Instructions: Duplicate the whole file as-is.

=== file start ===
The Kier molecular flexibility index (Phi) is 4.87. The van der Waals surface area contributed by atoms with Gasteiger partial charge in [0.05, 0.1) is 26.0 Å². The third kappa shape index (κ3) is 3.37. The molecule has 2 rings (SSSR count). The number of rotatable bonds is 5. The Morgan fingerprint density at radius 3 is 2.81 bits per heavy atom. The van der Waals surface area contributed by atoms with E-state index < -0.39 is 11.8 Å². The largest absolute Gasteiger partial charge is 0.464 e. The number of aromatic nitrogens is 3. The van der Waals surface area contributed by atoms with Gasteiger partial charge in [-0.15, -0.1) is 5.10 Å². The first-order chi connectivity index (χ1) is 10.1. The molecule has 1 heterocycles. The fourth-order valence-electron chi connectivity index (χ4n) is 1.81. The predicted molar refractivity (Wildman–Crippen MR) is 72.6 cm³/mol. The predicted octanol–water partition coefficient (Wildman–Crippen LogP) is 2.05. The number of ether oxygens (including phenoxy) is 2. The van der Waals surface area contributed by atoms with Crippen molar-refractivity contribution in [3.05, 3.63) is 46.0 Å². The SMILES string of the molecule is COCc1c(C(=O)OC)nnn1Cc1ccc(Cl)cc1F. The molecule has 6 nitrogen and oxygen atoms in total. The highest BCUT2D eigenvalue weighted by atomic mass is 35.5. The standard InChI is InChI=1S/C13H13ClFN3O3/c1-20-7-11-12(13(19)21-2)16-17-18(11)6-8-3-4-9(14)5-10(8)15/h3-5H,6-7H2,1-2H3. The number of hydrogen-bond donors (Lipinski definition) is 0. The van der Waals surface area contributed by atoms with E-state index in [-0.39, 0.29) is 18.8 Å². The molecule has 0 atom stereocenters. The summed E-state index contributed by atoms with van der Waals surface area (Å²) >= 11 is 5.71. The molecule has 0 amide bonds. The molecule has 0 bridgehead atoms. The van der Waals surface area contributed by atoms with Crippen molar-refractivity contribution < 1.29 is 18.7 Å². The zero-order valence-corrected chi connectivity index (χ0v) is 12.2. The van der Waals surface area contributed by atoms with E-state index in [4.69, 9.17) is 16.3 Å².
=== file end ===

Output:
The Kier molecular flexibility index (Phi) is 4.87. The van der Waals surface area contributed by atoms with Gasteiger partial charge in [0.05, 0.1) is 26.0 Å². The third kappa shape index (κ3) is 3.37. The molecule has 2 rings (SSSR count). The number of rotatable bonds is 5. The Morgan fingerprint density at radius 3 is 2.81 bits per heavy atom. The van der Waals surface area contributed by atoms with E-state index < -0.39 is 11.8 Å². The largest absolute Gasteiger partial charge is 0.464 e. The number of aromatic nitrogens is 3. The van der Waals surface area contributed by atoms with Gasteiger partial charge in [-0.15, -0.1) is 5.10 Å². The first-order chi connectivity index (χ1) is 10.1. The molecule has 1 heterocycles. The fourth-order valence-electron chi connectivity index (χ4n) is 1.81. The predicted molar refractivity (Wildman–Crippen MR) is 72.6 cm³/mol. The predicted octanol–water partition coefficient (Wildman–Crippen LogP) is 2.05. The number of ether oxygens (including phenoxy) is 2. The van der Waals surface area contributed by atoms with Crippen molar-refractivity contribution in [3.05, 3.63) is 46.0 Å². The SMILES string of the molecule is COCc1c(C(=O)OC)nnn1Cc1ccc(Cl)cc1F. The molecule has 6 nitrogen and oxygen atoms in total. The highest BCUT2D eigenvalue weighted by atomic mass is 35.5. The standard InChI is InChI=1S/C13H13ClFN3O3/c1-20-7-11-12(13(19)21-2)16-17-18(11)6-8-3-4-9(14)5-10(8)15/h3-5H,6-7H2,1-2H3. The number of hydrogen-bond donors (Lipinski definition) is 0. The van der Waals surface area contributed by atoms with E-state index in [-0.39, 0.29) is 18.8 Å². The molecule has 0 atom stereocenters. The summed E-state index contributed by atoms with van der Waals surface area (Å²) >= 11 is 5.71. The molecule has 0 amide bonds. The molecule has 0 bridgehead atoms. The van der Waals surface area contributed by atoms with Crippen molar-refractivity contribution < 1.29 is 18.7 Å². The zero-order valence-corrected chi connectivity index (χ0v) is 12.2. The van der Waals surface area contributed by atoms with E-state index in [4.69, 9.17) is 16.3 Å².